How can I take full advantage of my situation? Through out extreme circumstances and luck, I found myself in the same kitchen with a group of millionaires, talking about making money, business, real estate and other stuff. This is how it happened:
>20 y/o border line NEET virgin, part time baker at parent's bakery
>wanted to change
>go to a gym and literally become best friend with the coach (35 y/o)
>often go out with him and realize he is MUCH more famous than I thought
>still puzzled how a successful man like him spends so much effort in trying to help me
>went out last night to a small town
>he met some friends, which all of them are millionaires
>one owns all the taxis from the city and his dad is EXTREMELY rich (real estate
>another on is with a combination with advertising/flipping/real estate and his dad is also filthy rich (construction)
>chat for HOURS and they take genuine interest in me, drinking champagne and having fun
>they advise me and say that I should try to keep the bakery even though I am training to become a firefighter
>coach tells me they absolutely loved me
How is this possible? I thought I was too autistic for relationship because
>tfw no gf
but I am somehow able to make good impression on millionaires?
What should I do next? How to act around them?
act the same way you did when you made a good first impression? jesus, what do you want, a loan? a job? advice? tell us what you actually want out of the relationship with these people and maybe someone will help you?
good on you for impressing a group of rich people (newsflash: we're just like regular people except we buy more expensive things and might act a bit more passionately about life than the average junk food addled american in a state of semi-depression), nice going
If you enjoy them as people stop thinking about how you can take advantage of the relationship and instead find genuine enjoyment in the new friendships you've found.
You will die one day and you will value the friends and family you have far more than some potential loan or job you could get out of them.
Trust me you should just have fun hanging out with them and not focus on their status or wealth.
There are many problems:
1. Father is the heart of the bakery. If something goes wrong, he fixes it. If he's sick, quality declines. Works 24/7. I can't possibly replace him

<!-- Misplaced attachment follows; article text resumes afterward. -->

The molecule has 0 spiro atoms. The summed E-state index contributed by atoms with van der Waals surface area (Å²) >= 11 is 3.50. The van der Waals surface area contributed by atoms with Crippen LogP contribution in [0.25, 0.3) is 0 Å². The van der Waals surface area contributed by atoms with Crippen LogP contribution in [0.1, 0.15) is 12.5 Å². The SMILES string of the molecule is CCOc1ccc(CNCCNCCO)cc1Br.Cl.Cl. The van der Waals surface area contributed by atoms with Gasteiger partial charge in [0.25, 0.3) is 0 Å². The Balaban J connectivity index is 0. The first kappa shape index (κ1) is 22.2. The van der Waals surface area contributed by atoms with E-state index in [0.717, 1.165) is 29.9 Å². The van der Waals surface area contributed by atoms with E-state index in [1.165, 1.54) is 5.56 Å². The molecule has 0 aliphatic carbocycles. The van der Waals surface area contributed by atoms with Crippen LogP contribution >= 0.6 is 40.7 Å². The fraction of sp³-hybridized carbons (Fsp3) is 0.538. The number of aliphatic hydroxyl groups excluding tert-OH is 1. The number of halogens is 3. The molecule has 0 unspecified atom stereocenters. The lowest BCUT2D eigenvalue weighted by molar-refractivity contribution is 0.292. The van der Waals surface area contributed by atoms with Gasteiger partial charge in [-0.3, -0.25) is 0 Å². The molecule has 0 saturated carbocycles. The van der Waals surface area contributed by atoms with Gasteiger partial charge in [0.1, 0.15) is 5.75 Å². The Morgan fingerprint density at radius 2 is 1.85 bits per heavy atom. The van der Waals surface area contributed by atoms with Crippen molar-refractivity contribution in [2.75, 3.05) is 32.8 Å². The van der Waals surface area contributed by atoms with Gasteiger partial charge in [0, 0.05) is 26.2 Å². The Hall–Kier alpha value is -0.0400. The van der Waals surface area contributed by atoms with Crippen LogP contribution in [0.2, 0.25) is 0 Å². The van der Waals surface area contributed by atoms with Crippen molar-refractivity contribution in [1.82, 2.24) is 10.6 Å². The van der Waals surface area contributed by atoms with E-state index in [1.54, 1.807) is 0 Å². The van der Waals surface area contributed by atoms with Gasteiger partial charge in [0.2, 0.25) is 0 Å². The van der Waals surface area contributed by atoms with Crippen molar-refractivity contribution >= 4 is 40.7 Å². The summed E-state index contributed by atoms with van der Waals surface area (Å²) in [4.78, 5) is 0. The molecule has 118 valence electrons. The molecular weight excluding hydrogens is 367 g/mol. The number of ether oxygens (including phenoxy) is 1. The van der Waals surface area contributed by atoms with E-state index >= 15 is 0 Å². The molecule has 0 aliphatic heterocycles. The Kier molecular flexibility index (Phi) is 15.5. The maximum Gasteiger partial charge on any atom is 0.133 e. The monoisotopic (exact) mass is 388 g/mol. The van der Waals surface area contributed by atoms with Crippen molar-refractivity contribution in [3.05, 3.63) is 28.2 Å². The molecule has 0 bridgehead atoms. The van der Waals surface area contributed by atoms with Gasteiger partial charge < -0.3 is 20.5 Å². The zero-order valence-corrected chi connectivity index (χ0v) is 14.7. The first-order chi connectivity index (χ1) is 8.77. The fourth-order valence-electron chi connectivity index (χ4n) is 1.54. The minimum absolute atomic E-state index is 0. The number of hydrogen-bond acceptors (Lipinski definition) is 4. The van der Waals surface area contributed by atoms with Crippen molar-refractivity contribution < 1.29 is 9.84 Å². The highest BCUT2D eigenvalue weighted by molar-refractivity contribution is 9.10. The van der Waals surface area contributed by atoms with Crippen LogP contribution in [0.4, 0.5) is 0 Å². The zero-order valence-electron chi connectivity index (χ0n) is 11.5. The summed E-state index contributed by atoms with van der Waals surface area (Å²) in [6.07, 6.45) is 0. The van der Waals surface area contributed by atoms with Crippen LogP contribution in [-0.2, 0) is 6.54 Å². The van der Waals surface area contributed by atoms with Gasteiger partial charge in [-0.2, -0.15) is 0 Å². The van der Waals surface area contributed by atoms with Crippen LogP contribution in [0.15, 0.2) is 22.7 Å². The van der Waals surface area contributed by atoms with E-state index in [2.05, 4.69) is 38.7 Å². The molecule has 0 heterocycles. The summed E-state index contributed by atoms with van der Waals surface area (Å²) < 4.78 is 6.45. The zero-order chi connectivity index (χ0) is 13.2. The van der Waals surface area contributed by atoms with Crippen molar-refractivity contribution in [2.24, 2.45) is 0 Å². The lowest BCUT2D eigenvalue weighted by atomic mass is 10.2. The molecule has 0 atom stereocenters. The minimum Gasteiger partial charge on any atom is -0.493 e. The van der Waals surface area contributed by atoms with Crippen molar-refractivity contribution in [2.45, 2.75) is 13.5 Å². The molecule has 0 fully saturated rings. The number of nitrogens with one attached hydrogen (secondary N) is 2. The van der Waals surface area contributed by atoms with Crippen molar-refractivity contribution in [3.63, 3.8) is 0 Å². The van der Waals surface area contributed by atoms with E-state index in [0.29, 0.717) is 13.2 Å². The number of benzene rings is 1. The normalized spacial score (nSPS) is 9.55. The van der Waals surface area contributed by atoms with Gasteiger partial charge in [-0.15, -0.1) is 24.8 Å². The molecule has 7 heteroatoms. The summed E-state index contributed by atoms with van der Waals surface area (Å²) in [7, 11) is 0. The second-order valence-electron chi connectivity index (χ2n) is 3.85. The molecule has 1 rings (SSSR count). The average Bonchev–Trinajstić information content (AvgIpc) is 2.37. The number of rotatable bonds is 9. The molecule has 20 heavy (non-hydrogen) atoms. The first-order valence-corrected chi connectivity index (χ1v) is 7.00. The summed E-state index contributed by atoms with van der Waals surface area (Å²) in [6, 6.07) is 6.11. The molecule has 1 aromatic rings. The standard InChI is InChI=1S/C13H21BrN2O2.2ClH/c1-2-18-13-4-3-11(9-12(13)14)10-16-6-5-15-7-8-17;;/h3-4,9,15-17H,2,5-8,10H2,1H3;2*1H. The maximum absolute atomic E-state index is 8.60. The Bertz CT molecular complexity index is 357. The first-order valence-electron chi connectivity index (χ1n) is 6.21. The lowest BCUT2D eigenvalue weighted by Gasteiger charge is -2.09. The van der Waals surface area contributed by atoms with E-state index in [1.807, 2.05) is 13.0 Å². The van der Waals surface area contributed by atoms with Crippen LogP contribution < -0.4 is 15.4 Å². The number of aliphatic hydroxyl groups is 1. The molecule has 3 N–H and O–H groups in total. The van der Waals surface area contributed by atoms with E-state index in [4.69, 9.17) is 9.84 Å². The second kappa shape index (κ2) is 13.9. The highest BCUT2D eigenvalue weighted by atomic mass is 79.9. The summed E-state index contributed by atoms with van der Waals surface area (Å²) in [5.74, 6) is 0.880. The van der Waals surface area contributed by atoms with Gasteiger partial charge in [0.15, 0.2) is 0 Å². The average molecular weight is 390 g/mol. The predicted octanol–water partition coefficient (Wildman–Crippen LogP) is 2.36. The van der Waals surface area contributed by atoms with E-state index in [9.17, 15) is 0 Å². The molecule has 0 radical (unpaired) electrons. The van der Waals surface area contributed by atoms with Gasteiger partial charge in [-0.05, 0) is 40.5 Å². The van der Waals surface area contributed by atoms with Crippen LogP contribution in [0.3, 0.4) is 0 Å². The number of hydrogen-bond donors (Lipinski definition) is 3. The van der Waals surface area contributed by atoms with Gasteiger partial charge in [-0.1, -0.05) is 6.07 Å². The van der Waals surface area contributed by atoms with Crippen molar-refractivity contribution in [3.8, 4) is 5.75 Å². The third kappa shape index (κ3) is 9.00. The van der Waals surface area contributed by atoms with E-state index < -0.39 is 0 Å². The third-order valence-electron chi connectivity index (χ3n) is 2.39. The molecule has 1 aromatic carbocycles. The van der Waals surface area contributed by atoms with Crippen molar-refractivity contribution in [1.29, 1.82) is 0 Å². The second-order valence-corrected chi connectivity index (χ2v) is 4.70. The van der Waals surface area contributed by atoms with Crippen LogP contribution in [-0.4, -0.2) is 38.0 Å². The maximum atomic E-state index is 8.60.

2. Not knowledgeable about bread. I worked there since I was 5 but he never taught me. I just mix this and that put it in the oven
3. Sales slowly diminishing. We sale a lot of our bread outside of the bakery, at supermarkets and specialized stores and over the course of 4-5 years, it never went up
4. Artisan bakery is slowly dying. Nobody wants to become a baker. We only get 2nd hand arabs or blacks with low education. French bakers are competent enough but they always end up being very arrogant, changing the receipts and eventually try to start their own bakery
5. Firefighting is fun. There's a fire station right next to the bakery and my ultimate dream was to be a firefighter by day and manage the bakery
I don't want to take advantage of them but I was just thinking how privileged I am for getting in their circle. I feel somewhat pressured to be as good as them to remain in their circle. I just find that odd that rich people like them in their early 30s get interested to a nobody like me. I often hear that life is about opportunity. Isn't that one?
It could be
It's seriously premature to think that making a good impression on a trio of wealthy people will be some sort of lifechanging event for you though
And seeing as how you don't really know what you want out of the relationship (which is fine), it would probably be better to just keep doing what you're doing and see where it goes
Learn more about bread
You don't have to be a baker but you should knkw every in and out of the business and that means even if you are just managing it you should be able to step in and show whatever baker youve hired exactly how it should be done
>he worked here since he was 5. I hoped it would piqued his interest but he just droned and never once did he asked about bread making.
yeah i can imagine how heartbroken your dad is.
If the dad had the kid doing the bitch work for years without showing him anything don't be surprised if the kid is not interested.
It would be a fight, but OP could recover the business and take over.
Shame my family took a buyout and left the me and my cousin who were interested with nothing.
>grandfather bought into a engine parts distribution company back the 50's
>grew it with 2 other partners